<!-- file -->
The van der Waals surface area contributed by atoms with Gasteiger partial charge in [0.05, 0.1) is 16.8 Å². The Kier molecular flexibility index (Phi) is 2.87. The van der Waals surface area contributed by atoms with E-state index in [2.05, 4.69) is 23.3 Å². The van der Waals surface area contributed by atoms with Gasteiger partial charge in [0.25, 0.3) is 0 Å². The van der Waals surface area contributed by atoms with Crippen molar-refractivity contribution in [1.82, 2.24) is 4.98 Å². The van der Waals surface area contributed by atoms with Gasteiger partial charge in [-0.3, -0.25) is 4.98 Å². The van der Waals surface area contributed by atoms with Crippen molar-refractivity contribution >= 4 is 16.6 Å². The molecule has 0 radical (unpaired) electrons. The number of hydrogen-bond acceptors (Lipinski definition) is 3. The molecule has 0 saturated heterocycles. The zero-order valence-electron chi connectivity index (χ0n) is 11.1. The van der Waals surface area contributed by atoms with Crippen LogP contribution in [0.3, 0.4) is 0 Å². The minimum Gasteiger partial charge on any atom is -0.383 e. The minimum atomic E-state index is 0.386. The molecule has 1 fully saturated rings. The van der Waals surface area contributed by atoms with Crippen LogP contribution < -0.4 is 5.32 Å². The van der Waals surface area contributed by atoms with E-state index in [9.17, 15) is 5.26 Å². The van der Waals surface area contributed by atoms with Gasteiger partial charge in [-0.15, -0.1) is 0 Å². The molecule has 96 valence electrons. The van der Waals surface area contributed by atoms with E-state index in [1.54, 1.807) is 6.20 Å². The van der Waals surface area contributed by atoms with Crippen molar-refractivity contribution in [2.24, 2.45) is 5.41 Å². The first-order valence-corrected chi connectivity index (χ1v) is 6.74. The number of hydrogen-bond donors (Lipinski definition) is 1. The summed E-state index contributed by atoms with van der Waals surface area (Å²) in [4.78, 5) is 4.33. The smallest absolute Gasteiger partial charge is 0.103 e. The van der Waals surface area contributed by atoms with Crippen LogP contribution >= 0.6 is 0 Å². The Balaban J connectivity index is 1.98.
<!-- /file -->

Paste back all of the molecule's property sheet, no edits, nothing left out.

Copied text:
The van der Waals surface area contributed by atoms with Gasteiger partial charge in [0.05, 0.1) is 16.8 Å². The Kier molecular flexibility index (Phi) is 2.87. The van der Waals surface area contributed by atoms with E-state index in [2.05, 4.69) is 23.3 Å². The van der Waals surface area contributed by atoms with Gasteiger partial charge in [0.25, 0.3) is 0 Å². The van der Waals surface area contributed by atoms with Crippen molar-refractivity contribution in [1.82, 2.24) is 4.98 Å². The van der Waals surface area contributed by atoms with Gasteiger partial charge in [-0.3, -0.25) is 4.98 Å². The van der Waals surface area contributed by atoms with Crippen molar-refractivity contribution >= 4 is 16.6 Å². The molecule has 0 radical (unpaired) electrons. The number of hydrogen-bond acceptors (Lipinski definition) is 3. The molecule has 0 saturated heterocycles. The zero-order valence-electron chi connectivity index (χ0n) is 11.1. The van der Waals surface area contributed by atoms with Crippen LogP contribution in [0.3, 0.4) is 0 Å². The minimum Gasteiger partial charge on any atom is -0.383 e. The minimum atomic E-state index is 0.386. The molecule has 1 fully saturated rings. The van der Waals surface area contributed by atoms with Crippen LogP contribution < -0.4 is 5.32 Å². The van der Waals surface area contributed by atoms with E-state index in [9.17, 15) is 5.26 Å². The van der Waals surface area contributed by atoms with Gasteiger partial charge in [-0.15, -0.1) is 0 Å². The molecule has 96 valence electrons. The van der Waals surface area contributed by atoms with E-state index in [1.54, 1.807) is 6.20 Å². The van der Waals surface area contributed by atoms with Crippen molar-refractivity contribution in [2.24, 2.45) is 5.41 Å². The first-order valence-corrected chi connectivity index (χ1v) is 6.74. The number of hydrogen-bond donors (Lipinski definition) is 1. The summed E-state index contributed by atoms with van der Waals surface area (Å²) in [4.78, 5) is 4.33. The smallest absolute Gasteiger partial charge is 0.103 e. The van der Waals surface area contributed by atoms with Crippen LogP contribution >= 0.6 is 0 Å². The Balaban J connectivity index is 1.98.